Corruption Risks of EU Funds
EU projects are regularly overpriced in a centralised manner – as the study “Corruption risk of EU funds in Hungary” by Transparency International Hungary (TI), presented in Budapest today establishes. The distribution of EU funds is not efficient according to the report.
Also, the public procurement reporting system (using red flags) that monitors documents and information uploaded to public procurement databases, and indicates the suspicious cases from the point of view of corruption, goes live today.
EU funds are the foundations of growth
Hungary (along with other Central-Eastern European EU Member States) has had access to external development resources in the first two budgetary cycles of its membership on a scale unprecedented in its economic history. Between 2007 and 2020, Hungary receives more than 3.5% of its annual GDP – on average a little over a thousand billion forints per year – for development purposes from the European Union’s budget. „Without this, there would be no growth and no public investments in Hungary.” – says József Péter Martin, executive director of TI-Hungary. In some areas, significantly more funds than ever before are available, which – the government specifically urges – should be spent completely.
Too little is bad, but too much is just as bad
“The abundance of funds and the pressure for the country to use these to the greatest extent possible may in itself generate corruption, as those managing these funds plan the amounts intended for applications too high, and determine the eligible costs rather generously.” – sums up the study Gabriella Nagy, the head of TI’s public funds programs. It is not in the interest of the authorities to tightly control the spending, so overpricing is practically hard-wired in the system. It is not rare to see goods purchased for five times the market price out of EU grants. A Hungarian medical centre purchased a device from a Slovak company for EUR 1.7 million partly financed out of EU funds, the purchase price of which in Slovakia was EUR 262,000 (at its assumable real market value).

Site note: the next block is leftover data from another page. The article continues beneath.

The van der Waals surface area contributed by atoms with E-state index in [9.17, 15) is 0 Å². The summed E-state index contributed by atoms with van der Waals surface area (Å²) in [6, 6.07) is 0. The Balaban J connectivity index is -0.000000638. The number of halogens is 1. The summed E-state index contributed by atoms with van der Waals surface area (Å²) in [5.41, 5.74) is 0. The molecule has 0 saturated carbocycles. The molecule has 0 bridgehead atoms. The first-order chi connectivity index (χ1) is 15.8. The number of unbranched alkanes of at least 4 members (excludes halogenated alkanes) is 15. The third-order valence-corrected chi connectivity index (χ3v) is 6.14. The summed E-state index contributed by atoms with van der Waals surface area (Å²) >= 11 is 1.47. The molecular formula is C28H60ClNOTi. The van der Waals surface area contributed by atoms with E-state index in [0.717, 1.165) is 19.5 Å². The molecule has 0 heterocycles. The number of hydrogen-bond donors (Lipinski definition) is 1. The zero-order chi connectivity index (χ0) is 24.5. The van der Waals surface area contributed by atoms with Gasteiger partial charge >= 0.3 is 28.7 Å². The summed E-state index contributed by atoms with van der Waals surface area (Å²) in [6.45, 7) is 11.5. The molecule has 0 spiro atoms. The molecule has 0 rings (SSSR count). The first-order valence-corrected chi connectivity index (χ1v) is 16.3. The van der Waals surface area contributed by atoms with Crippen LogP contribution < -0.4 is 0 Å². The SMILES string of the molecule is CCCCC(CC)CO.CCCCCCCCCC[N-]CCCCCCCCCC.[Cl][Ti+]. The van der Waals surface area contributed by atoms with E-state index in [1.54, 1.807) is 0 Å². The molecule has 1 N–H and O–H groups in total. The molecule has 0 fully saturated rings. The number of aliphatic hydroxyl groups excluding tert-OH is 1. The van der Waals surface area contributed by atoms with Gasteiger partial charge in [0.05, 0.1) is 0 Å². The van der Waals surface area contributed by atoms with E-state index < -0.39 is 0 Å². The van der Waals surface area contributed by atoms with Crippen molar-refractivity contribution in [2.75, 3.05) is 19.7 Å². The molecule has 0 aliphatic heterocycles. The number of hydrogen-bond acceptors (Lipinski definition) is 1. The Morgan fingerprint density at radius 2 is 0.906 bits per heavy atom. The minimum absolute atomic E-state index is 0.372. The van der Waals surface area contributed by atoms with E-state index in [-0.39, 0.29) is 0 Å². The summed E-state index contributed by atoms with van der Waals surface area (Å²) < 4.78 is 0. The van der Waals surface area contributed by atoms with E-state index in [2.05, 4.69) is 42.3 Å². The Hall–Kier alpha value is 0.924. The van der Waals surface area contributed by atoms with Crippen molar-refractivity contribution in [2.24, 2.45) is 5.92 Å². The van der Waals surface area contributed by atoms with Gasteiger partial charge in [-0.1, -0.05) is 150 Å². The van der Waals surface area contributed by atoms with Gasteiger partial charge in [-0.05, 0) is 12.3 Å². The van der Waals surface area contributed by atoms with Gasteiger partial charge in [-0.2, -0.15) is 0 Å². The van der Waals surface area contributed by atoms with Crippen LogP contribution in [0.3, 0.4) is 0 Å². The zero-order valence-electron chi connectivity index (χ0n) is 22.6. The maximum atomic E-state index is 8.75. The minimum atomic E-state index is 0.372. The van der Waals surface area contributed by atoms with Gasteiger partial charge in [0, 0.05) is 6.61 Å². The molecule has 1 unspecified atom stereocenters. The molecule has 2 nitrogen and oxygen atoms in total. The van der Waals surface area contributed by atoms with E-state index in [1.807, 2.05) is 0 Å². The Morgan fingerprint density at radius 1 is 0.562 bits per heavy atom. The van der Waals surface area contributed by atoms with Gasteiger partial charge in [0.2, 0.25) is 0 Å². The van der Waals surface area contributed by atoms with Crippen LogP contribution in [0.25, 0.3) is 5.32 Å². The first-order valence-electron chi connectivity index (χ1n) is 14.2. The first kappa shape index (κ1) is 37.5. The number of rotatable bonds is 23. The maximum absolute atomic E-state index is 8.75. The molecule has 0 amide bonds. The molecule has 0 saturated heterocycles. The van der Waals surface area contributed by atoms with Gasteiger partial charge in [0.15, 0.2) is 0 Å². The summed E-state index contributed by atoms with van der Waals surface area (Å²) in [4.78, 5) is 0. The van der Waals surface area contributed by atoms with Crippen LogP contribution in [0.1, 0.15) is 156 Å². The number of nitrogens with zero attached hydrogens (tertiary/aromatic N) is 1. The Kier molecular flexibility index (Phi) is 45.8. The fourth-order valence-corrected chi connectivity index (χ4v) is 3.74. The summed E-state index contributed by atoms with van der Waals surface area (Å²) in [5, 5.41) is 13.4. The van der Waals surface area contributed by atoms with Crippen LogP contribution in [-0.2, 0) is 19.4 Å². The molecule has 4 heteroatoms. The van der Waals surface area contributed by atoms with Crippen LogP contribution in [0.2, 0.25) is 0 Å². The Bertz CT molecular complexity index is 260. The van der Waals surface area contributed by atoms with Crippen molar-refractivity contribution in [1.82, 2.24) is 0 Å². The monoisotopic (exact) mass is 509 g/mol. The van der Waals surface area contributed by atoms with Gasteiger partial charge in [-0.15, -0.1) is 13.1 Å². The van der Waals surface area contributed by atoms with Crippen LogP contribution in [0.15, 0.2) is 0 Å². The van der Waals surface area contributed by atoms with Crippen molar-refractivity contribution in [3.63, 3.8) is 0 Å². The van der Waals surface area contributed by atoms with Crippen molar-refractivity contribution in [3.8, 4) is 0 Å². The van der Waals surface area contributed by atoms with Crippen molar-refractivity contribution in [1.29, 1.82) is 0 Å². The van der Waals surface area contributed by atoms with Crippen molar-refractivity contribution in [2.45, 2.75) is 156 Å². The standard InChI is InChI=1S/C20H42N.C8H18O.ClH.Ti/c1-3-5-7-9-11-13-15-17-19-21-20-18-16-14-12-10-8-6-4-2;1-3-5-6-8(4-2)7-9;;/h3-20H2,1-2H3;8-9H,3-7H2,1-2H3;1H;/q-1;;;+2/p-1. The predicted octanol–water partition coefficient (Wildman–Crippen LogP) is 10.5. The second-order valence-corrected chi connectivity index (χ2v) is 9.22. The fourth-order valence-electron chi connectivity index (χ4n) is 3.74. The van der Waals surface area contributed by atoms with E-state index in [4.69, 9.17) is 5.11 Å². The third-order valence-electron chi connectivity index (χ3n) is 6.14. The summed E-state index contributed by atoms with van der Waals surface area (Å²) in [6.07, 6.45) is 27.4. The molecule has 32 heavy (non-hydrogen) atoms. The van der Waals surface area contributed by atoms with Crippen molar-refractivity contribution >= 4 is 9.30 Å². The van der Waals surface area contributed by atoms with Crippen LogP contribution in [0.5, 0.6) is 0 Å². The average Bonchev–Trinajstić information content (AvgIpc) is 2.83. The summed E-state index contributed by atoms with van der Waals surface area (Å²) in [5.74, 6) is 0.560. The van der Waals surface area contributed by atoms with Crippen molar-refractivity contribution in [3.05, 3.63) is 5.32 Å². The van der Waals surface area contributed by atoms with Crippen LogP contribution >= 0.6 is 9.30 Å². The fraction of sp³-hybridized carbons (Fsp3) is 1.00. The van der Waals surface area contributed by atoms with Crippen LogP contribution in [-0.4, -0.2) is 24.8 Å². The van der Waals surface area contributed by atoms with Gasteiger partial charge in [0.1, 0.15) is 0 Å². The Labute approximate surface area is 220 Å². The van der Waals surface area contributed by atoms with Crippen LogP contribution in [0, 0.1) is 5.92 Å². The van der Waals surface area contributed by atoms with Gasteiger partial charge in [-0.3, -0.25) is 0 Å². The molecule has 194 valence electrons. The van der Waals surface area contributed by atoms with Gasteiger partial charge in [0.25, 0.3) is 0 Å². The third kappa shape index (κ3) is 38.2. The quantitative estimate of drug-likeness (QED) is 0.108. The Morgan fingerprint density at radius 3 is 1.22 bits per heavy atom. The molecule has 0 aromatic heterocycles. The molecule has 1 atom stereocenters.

Public discourse is usually centred on whether the country can spend the EU funds in its entirety, but the efficiency of developments is pushed into the background. This attitude in itself is a blow to the fight against corruption, as more thorough and tighter controls take more time, and may therefore slow down project implementation. The efficiency of Hungarian development programmes is usually low. A good example for this is the area of State aids to enterprises. In the past little over ten years, Hungary spent 2.7 times the EU average on grants to enterprises, while its competitiveness indices remained far below the EU average.
Fraud is local, and not the EU’s decision